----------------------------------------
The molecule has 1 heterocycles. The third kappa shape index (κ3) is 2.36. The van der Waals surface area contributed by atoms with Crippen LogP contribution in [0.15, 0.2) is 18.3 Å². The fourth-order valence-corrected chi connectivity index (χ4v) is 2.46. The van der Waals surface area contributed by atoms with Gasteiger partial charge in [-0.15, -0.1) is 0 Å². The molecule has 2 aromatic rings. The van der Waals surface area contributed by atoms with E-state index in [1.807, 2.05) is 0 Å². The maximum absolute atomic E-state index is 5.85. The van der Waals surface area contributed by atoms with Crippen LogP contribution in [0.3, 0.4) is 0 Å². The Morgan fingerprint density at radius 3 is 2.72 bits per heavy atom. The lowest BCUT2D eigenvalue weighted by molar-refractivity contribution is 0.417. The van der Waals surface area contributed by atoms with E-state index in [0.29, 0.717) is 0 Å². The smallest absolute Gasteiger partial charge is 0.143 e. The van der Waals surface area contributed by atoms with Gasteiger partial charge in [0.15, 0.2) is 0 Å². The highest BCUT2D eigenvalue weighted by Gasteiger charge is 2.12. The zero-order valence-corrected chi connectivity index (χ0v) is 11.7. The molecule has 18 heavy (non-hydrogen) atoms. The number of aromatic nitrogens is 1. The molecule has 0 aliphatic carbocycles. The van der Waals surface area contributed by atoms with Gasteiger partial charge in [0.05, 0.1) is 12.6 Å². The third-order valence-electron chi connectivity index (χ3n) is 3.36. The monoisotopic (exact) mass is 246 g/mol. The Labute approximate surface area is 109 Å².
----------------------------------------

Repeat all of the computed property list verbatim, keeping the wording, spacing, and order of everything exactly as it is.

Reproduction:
The molecule has 1 heterocycles. The third kappa shape index (κ3) is 2.36. The van der Waals surface area contributed by atoms with Crippen LogP contribution in [0.15, 0.2) is 18.3 Å². The fourth-order valence-corrected chi connectivity index (χ4v) is 2.46. The van der Waals surface area contributed by atoms with Gasteiger partial charge in [-0.15, -0.1) is 0 Å². The molecule has 2 aromatic rings. The van der Waals surface area contributed by atoms with E-state index in [1.807, 2.05) is 0 Å². The maximum absolute atomic E-state index is 5.85. The van der Waals surface area contributed by atoms with Crippen LogP contribution in [0.3, 0.4) is 0 Å². The Morgan fingerprint density at radius 3 is 2.72 bits per heavy atom. The lowest BCUT2D eigenvalue weighted by molar-refractivity contribution is 0.417. The van der Waals surface area contributed by atoms with E-state index in [0.29, 0.717) is 0 Å². The smallest absolute Gasteiger partial charge is 0.143 e. The van der Waals surface area contributed by atoms with Gasteiger partial charge in [0.15, 0.2) is 0 Å². The highest BCUT2D eigenvalue weighted by Gasteiger charge is 2.12. The zero-order valence-corrected chi connectivity index (χ0v) is 11.7. The molecule has 18 heavy (non-hydrogen) atoms. The number of aromatic nitrogens is 1. The molecule has 0 aliphatic carbocycles. The van der Waals surface area contributed by atoms with Gasteiger partial charge in [0.05, 0.1) is 12.6 Å². The third-order valence-electron chi connectivity index (χ3n) is 3.36. The monoisotopic (exact) mass is 246 g/mol. The Labute approximate surface area is 109 Å².